Questions: Canon, CF, RAW…

Discussion in 'Photography Equipment & Products' started by (Ghastly) Krueger, Jan 15, 2007.

  1. (Ghastly) Krueger

    (Ghastly) Krueger TPF Noob!

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    Hello all,
    I have a bunch of questions, thought I’d pack ‘em up in one thread.

    I’m looking into buying my first DSLR. I’m on a tight budget, paying the mortgage and all, so I’ll get an entry level model. I already have some Canon lenses for my Elan, which of course I’d like to reuse.

    This narrowed my choices nicely: either the Rebel XT or the XTi.

    I know about the size and weight issues, but I’ll have to do with them.

    Now the questions:
    1.-Are the upgrades in the XTi really worth $200? I think not (for a tight budget), but I’d like to hear your input.

    2.-I first thought I’d get the body only, but the lens that comes with the kit seems quite good for $80. What’s your opinion?

    OK, those were more seeking support. Here are some true questions.

    CF:

    3.-I’ve never used compact flash cards. There seem to be a lot of different types. Is there something I should be aware of? Does the Canon accept every kind?

    4.-What is the difference among the types (I, II, extreme)?

    5.-I understand the brand is important (some may lose information?). If so, which brands are good besides SanDisk?

    RAW:

    6.-I’ve never used RAW and it’s very probable that I will have no time to get used to it / learn to convert before I attend an event I want to capture. Should I keep it safe and stay with JPEG?

    7.-I understand the camera can take both RAW and JPEG. Is this correct? Does this reduce the FPS?

    8.-Is it possible to view RAW files or do they have to be converted?

    Thanks for your answers!
     
  2. Big Mike

    Big Mike I am Big, I am Mike Staff Member Supporting Member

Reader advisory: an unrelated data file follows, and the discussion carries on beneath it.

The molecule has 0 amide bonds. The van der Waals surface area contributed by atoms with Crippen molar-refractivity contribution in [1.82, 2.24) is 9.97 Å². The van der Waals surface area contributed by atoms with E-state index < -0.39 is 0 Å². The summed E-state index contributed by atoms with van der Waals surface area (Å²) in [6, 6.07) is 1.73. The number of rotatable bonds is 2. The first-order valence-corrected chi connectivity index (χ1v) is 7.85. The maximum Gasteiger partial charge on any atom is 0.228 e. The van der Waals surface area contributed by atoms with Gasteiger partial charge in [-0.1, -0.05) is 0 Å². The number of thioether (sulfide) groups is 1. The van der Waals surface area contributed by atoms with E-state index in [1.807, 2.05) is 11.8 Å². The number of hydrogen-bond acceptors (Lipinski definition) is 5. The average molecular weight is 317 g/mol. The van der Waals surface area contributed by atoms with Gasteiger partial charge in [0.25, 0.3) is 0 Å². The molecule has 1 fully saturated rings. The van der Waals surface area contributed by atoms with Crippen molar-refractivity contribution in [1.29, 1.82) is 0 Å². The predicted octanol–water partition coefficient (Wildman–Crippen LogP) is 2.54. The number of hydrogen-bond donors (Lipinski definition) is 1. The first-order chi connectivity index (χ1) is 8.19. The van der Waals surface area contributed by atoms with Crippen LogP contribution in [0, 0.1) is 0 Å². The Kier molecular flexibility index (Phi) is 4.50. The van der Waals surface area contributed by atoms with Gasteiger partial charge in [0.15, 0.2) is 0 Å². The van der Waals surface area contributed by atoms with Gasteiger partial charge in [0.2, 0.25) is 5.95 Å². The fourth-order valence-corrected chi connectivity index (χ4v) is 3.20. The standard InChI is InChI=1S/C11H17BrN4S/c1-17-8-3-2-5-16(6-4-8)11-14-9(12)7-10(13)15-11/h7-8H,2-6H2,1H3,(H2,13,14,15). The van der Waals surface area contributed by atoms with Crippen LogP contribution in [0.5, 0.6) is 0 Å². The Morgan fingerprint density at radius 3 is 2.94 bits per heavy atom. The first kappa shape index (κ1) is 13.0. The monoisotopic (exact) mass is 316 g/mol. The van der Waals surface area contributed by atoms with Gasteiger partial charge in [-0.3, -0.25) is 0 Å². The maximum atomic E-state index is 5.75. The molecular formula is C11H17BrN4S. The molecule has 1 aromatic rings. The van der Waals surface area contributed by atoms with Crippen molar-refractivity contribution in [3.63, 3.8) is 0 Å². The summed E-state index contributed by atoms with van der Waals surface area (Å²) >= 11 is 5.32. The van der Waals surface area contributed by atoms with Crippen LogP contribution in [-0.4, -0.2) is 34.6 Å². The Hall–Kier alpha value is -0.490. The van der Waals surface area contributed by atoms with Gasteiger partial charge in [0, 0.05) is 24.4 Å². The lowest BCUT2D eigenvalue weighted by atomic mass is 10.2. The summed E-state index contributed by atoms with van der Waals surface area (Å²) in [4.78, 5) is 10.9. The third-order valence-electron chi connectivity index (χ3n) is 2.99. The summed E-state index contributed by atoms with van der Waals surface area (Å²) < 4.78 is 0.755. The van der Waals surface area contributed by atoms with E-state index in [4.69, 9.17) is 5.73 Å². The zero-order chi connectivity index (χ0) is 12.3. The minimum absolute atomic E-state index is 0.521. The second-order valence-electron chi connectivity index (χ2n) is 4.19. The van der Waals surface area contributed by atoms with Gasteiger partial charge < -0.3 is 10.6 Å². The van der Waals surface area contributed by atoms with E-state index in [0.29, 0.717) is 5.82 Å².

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    There are quite a few upgrades on the Xti. Personally, I think the differences may be worth $200...but maybe not $300. That's me though...it may be different for you.

    The kit lens gets a lot of bad rep...but it's actually not bad...and it's a good deal at only $80.

    Yes, either camera should accept all 'Compact Flash' cards. Both Type I and Type II. The only thing to watch for...is don't buy 'counterfeit' cards.

    I have a couple different brands...they are all pretty good. The thing that will make the difference is the 'performance' level (speed) of the card. I like the faster cards like Sandisk 'Extreme' or 'Ultra'...but the other cards are fine too...just a little slower when uploading or viewing the images on the camera.

    I would say that 'keeping it safe' would be to shoot RAW. Raw has more latitude than JPEG...which gives you more room for error. If you have enough memory, you can shoot both...just to cover all your bases. But yes, dealing with RAW files does have a bit of a learning curve.

    Yes, you can shoot in just RAW, just JPEG or RAW+JPEG. You can also choose from several sizes and levels of JPEG...I recommend staying with Large/Fine. It does not immediately reduce your FPS...but it does decrease how many shots you can rattle off consecutively. As you shoot, the info is moved to the camera's buffer and then to the card. If the buffer fills up...then your FPS slows down. A faster card will help to clear the buffer faster. This shouldn't be a factor unless you shoot your camera like a machine gun. Typically, if you wait a few seconds between bursts...you will be OK.

    RAW files have an embedded JPEG, which allows you to see them on the camera's LCD and to preview them on your computer.
     
  3. Alex_B

    Alex_B No longer a newbie, moving up!

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    dunno